Hedge accounting is a practice in accounting where the entries used to adjust the fair value of a derivative also include the value of the opposing hedge for the security. In other words, hedge accounting modifies the standard method of recognizing losses or gains on a security and the hedging instrument used to hedge the position.
Further, the hedge and position being hedged are recorded in the same accounting period. It may differ from other accounts that won’t record their hedges in the same accounting period, or the accounts may be stated separately and not combined like in hedge accounting.
Hedge accounting is useful for companies with a significant market risk on their balance sheet; it can be an interest rate risk, a stock market risk, or most commonly, a foreign exchange risk. Also, the value of the hedging instruments moves according to movements in the market; thus, they can affect the income statement and earnings. Yet, hedge accounting treatment will mitigate the impact and more accurately portray the earnings and the performance of the hedging instruments and activities in the company in question.
Hedge Accounting and IAS 39
Under IAS 39, derivatives must be recorded on a mark-to-market basis. Thus, if a profit is taken on a derivative one day, the profit must be recorded when the profit is taken. The same holds if there is a loss on the derivative.
If that derivative is used as a hedging tool, the same treatment is required under IAS 39. However, this could bring plenty of volatility in profits and losses on, at times, a daily basis. Yet, hedge accounting under IAS 39 can help decrease the hedging tool’s volatility. However, the treatment of hedge accounting for hedging tools under IAS 39 is exclusive to derivative instruments.
Company A keeps only one marketable security position. It is a long position in the S&P 500 Index worth $5 million. It decides to hedge the long position by buying a put option position on the S&P 500 worth $1 million and long the 30-year U.S. Treasury for a position worth $2 million.
Under hedge accounting, the journal entry for the marketable security entry would only include the hedge done through a derivative instrument. Here, only one hedge uses a derivative, and it would be the long put option on the S&P 500. The hedge using the 30-year U.S. Treasury is not a derivative position; thus, it does not receive hedge accounting treatment under IAS 39.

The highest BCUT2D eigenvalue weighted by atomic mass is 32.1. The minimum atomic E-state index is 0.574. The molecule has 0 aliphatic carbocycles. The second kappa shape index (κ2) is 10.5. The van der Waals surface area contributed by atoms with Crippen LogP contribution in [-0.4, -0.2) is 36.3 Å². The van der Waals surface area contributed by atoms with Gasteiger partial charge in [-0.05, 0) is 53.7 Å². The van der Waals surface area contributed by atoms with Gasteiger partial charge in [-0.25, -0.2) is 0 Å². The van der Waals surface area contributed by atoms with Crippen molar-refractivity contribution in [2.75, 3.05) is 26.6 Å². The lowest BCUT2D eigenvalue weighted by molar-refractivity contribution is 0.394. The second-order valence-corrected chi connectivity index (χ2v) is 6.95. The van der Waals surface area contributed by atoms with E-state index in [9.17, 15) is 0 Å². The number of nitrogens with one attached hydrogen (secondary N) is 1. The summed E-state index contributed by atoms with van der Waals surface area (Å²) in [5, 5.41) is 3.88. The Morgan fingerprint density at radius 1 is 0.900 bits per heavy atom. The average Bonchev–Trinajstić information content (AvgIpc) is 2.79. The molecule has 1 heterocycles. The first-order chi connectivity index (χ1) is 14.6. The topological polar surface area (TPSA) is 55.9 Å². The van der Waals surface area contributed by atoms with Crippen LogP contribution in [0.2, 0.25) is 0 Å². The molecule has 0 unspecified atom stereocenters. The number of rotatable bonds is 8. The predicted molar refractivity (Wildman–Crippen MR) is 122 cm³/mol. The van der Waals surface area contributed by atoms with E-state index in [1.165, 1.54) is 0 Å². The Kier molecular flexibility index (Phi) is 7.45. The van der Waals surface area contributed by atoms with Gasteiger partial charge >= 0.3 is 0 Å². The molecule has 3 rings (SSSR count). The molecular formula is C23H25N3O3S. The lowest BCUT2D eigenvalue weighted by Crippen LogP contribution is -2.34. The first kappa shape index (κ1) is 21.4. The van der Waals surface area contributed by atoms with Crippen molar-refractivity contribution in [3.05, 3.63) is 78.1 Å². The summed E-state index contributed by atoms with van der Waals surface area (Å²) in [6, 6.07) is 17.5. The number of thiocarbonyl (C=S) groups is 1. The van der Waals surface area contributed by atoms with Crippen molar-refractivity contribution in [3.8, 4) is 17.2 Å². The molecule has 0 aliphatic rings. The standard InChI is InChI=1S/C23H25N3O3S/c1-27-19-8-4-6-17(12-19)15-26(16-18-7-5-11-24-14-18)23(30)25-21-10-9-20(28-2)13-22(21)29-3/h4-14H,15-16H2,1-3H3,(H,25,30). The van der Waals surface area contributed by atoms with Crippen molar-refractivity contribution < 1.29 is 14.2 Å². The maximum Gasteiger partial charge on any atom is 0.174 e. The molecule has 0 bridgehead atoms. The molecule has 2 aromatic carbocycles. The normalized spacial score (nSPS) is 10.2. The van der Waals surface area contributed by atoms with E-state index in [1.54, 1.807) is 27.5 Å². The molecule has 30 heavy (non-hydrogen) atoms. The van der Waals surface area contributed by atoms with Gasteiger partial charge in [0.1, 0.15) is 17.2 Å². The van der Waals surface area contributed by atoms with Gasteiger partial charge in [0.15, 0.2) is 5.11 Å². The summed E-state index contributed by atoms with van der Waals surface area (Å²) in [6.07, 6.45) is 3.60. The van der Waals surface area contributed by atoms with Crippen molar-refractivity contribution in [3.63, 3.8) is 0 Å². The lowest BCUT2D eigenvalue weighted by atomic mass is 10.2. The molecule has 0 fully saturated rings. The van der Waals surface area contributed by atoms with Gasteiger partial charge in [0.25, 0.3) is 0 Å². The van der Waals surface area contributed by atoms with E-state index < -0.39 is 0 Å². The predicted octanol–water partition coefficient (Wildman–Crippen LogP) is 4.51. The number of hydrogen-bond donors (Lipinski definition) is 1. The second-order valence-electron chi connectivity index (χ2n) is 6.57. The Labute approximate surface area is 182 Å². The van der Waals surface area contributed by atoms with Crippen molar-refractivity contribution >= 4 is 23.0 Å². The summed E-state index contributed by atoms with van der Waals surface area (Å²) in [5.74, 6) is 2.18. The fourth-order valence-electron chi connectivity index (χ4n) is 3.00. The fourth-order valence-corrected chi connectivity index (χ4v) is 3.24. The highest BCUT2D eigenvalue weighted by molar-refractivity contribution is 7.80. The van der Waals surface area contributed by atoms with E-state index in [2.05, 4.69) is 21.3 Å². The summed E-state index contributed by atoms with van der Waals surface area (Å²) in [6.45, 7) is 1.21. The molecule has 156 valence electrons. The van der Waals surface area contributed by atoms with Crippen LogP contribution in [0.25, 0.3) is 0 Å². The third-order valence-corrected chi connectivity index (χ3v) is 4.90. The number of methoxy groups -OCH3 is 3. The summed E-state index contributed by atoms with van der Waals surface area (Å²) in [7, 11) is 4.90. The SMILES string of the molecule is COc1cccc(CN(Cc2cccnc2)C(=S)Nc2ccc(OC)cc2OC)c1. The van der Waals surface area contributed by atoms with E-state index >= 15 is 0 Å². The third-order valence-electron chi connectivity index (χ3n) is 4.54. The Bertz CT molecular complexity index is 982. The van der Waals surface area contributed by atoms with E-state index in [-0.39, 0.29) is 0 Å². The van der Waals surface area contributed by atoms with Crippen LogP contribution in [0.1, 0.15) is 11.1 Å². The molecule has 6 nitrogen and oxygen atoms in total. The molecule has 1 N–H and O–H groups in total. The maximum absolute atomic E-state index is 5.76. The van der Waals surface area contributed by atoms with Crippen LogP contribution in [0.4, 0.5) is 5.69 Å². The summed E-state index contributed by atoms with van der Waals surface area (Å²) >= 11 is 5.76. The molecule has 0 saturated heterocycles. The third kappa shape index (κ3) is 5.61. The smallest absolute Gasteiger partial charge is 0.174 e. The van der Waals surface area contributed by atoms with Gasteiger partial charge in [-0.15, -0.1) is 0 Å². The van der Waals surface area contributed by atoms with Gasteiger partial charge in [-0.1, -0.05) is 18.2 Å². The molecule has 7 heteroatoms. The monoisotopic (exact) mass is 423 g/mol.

In conclusion, the journal entry for Company A’s marketable securities would include the $5 million long position in the S&P 500 and the $1 million long put option on the S&P 500. The journal entry would be valued at $6 million.
Hedge Accounting and Foreign Exchange Risk
A very common occurrence of hedge accounting is when companies seek to hedge their foreign exchange risk. Due to the increase in globalization through trade liberalization and improvements in technologies, many companies can sell their products or provide their services in a foreign country with a foreign or different currency.
However, the practice inherently brings on risk for the company, specifically the foreign exchange risk. If a company runs its operations out of the United States and all its factories are located in the United States, it would need U.S. dollars to run and grow its operation. Thus, if the U.S.-based company were to do business with a Japanese company and receive Japanese yen, it would need to exchange the yen into U.S. dollars.
If the U.S.-based company were able to do the currency exchange instantly at a constant exchange rate, there would be no need to deploy a hedge. However, it is seldom the case. Often, in such a scenario, a contract would be written which specifies the amount of yen to be paid and a date in the future for the yen to be paid. Since the U.S.-based company is unsure of the exchange rate on the future date, it may deploy a currency hedge with a derivative. This is where hedge accounting would be used under IAS 39.
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